Three Imaginary Girls

Seattle's Indie-Pop Press – Music Reviews, Film Reviews, and Big Fun

This is Solvents' least stylistically ambitious release — and that is a very good thing. The band hasn't gone purely minimalistic in working with Karl Blau for one day in his Anacortes studio; the absolutely luscious violin of Emily Madden honey-drips upon her husband Jarrod Bramson's salty sighed-vocals in a way that could never be described as overly restrained. But the duo are sounding gingerly tight and scrupulously aware of their best qualities in the seven songs that make up Ghetto Moon, and every song could be a gentle giant hit. They've left the cut-and-paste scruff of oblique fanzine rock for cafe troubadour waltz, august vocal melodies partnered with bardic elucidation. And yet not without coy humor ("I'm so obscure, and bitter cool, and long to come undone"). 

The Port Townsend, WA creator-couple have released, over time, a flurry of diverse-sounding cassettes and CDs and Internet-mixes, and their last planned full-length, the appreciated forgive yr. blood, showed they could be a lo-fi Basement Tapes jukebox of styles. Ghetto Moon is much different: it's all stately-gorgeous, if denuded to Jarrod's mellifluous lead vocals and Emily's complimentary harmonies, truly deeply sung melodies that are going to stick with you as much as her lovely fiddling.

In pleads like "Are You Gonna Wait For Love To Leave You?" and mileu observations like "Blaine St. Song," there's a lot of pining against nostalgia here, and love as sacrifice, and being "tired of living on your knees." Frankly, it doesn't sound like anyone's going anywhere fast in these songs, because they're sung and played by a couple who sound like their work will be reissued in deluxe packages every several years (so you hope it's not autobio). "Fuck open mic, let's go look at the stars," is how the whole thing begins on the most pop-sounding gem, "Don't Expect To Find Love." Albums made thirty years ago would be all about these kids getting the hell out of Dodge, but we've come to the end of the world in the Pacific NW, as Robert Anton Wilson once said about the region, where east has nowhere else to go and you might as well stay in a tourist-trap and play out the rest in house shows and washing dishes for a collective and staying under the radar from various avenging modern arch-angels. These are the grand-kids of Blood On The Tracks, the neo-gypsy sons and daughters of slaves traded in miles trod by imported Spanish boot leather. And in the happy quick visible breaths of near-kisses outside the club, there's reason to stick around. For now.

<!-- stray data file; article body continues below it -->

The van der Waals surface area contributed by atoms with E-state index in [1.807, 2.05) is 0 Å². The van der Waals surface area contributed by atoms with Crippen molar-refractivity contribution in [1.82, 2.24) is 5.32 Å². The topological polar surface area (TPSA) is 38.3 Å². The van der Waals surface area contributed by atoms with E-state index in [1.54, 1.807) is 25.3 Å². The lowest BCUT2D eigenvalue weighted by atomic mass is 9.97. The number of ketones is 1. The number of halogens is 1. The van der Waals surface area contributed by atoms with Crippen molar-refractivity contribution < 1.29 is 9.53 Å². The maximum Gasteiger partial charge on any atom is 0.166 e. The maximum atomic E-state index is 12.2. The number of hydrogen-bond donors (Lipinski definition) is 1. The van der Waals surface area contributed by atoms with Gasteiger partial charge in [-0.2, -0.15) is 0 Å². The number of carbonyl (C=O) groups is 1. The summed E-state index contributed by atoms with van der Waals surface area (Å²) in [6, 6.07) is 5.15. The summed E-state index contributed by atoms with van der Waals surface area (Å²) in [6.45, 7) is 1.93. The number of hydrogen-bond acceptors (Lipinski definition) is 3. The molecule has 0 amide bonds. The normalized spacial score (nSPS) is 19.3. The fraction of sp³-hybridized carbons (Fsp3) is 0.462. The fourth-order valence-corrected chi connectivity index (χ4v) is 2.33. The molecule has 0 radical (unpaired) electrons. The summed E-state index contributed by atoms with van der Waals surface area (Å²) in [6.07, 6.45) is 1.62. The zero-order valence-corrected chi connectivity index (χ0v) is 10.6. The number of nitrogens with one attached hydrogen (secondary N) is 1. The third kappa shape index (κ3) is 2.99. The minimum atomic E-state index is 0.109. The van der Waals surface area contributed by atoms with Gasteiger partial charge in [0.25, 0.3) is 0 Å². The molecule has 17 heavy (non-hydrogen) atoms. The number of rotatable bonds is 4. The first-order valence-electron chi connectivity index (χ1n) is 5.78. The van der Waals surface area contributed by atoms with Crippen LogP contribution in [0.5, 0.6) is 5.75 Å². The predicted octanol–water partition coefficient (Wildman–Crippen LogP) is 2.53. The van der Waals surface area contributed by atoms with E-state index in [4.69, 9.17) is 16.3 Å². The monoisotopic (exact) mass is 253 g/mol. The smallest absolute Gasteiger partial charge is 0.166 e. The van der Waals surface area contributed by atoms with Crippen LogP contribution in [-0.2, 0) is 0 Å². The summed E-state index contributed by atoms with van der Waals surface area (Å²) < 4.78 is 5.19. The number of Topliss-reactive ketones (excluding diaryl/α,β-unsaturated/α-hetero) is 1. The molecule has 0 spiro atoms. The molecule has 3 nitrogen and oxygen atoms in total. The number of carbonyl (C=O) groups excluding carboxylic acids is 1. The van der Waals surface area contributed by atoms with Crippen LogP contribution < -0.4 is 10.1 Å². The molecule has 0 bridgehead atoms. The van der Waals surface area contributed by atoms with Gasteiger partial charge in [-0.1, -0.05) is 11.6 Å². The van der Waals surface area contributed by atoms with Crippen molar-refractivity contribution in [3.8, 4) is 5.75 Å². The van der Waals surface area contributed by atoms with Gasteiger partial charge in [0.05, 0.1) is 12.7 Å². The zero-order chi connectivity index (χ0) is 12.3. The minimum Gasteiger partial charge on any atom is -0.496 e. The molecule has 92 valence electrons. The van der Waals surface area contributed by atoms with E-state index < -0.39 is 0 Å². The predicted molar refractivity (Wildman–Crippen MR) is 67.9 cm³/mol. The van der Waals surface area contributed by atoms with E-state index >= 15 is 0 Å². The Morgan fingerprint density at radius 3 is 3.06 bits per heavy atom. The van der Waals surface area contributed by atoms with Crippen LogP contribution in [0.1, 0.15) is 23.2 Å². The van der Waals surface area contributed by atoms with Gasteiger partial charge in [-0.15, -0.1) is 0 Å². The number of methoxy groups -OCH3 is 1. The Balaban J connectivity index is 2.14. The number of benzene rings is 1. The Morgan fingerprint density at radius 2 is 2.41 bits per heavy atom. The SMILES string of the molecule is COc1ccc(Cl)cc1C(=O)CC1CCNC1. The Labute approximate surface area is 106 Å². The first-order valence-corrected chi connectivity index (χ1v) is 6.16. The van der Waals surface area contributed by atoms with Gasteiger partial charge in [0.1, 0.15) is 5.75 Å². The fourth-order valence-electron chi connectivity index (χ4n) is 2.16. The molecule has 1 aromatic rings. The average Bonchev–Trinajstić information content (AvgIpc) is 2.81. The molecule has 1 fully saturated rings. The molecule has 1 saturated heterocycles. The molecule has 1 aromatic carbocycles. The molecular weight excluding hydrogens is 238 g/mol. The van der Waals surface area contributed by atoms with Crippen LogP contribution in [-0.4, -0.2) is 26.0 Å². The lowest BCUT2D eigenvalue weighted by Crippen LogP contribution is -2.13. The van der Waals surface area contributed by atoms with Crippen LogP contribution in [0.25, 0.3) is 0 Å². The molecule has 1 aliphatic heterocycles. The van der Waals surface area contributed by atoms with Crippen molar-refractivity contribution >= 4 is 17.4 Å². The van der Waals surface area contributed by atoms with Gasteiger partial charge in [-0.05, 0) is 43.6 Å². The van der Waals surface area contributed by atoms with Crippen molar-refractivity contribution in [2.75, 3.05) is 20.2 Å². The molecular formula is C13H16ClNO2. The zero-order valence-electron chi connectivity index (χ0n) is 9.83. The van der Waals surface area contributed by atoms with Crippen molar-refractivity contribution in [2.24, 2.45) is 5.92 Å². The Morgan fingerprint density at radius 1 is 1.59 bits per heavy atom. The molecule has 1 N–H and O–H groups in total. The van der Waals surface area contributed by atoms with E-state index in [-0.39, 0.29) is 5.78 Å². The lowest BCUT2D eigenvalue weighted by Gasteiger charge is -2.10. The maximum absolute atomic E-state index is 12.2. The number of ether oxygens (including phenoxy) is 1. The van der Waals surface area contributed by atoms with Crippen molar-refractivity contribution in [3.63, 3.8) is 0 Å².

Please buy this if the Decemberists have gotten too Moog-musical theater for you, if The Shins seem to have crespecularly curled into an insular ball shaking tiny angry fists at those who have made them successful, or if you wish that Phil Ochs had made a love-affair album between his raging political broadsides and mystical art-folk. Billy Bragg did an album a little like this once, Workers Playtime, about boys and girls and Valentine's Day gone awry and people asking "What's up with him?" when he left the room, and it's my most cherished of his. Even scarved soldiers at the food bank and house-bound activists publishing poetry and vegan restaurant workers need to hum about "waiting for my girl" ("Golden Chains"), and they've never had a better new record to do that with than Ghetto Moon.